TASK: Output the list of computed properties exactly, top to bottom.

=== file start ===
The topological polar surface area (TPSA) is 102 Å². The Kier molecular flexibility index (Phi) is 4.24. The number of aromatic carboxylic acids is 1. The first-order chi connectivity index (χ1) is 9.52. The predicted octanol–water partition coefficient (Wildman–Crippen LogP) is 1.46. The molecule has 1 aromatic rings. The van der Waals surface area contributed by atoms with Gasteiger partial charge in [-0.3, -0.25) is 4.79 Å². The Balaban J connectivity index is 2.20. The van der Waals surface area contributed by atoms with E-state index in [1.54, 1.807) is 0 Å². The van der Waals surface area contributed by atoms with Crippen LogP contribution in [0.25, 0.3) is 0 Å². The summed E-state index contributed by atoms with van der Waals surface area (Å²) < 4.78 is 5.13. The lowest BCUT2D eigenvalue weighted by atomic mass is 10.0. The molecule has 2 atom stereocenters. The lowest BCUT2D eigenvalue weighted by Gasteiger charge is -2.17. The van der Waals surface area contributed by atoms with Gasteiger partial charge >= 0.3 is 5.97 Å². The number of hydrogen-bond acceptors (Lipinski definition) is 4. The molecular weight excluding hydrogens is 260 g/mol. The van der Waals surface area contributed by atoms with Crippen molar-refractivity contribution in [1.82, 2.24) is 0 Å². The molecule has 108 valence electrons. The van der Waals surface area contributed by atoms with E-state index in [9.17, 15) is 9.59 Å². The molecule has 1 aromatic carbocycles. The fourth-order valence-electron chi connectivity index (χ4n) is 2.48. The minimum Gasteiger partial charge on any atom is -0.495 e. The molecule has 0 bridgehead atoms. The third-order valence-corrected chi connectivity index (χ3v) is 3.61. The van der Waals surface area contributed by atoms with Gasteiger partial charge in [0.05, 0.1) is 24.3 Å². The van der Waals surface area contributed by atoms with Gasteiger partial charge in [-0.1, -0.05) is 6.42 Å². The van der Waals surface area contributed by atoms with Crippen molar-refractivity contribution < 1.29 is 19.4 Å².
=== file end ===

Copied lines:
The topological polar surface area (TPSA) is 102 Å². The Kier molecular flexibility index (Phi) is 4.24. The number of aromatic carboxylic acids is 1. The first-order chi connectivity index (χ1) is 9.52. The predicted octanol–water partition coefficient (Wildman–Crippen LogP) is 1.46. The molecule has 1 aromatic rings. The van der Waals surface area contributed by atoms with Gasteiger partial charge in [-0.3, -0.25) is 4.79 Å². The Balaban J connectivity index is 2.20. The van der Waals surface area contributed by atoms with E-state index in [1.54, 1.807) is 0 Å². The van der Waals surface area contributed by atoms with Crippen LogP contribution in [0.25, 0.3) is 0 Å². The summed E-state index contributed by atoms with van der Waals surface area (Å²) < 4.78 is 5.13. The lowest BCUT2D eigenvalue weighted by atomic mass is 10.0. The molecule has 2 atom stereocenters. The lowest BCUT2D eigenvalue weighted by Gasteiger charge is -2.17. The van der Waals surface area contributed by atoms with Gasteiger partial charge >= 0.3 is 5.97 Å². The number of hydrogen-bond acceptors (Lipinski definition) is 4. The molecular weight excluding hydrogens is 260 g/mol. The van der Waals surface area contributed by atoms with Crippen molar-refractivity contribution in [1.82, 2.24) is 0 Å². The molecule has 108 valence electrons. The van der Waals surface area contributed by atoms with E-state index in [9.17, 15) is 9.59 Å². The molecule has 1 aromatic carbocycles. The fourth-order valence-electron chi connectivity index (χ4n) is 2.48. The minimum Gasteiger partial charge on any atom is -0.495 e. The molecule has 0 bridgehead atoms. The third-order valence-corrected chi connectivity index (χ3v) is 3.61. The van der Waals surface area contributed by atoms with Gasteiger partial charge in [0.05, 0.1) is 24.3 Å². The van der Waals surface area contributed by atoms with Gasteiger partial charge in [-0.1, -0.05) is 6.42 Å². The van der Waals surface area contributed by atoms with Crippen molar-refractivity contribution < 1.29 is 19.4 Å².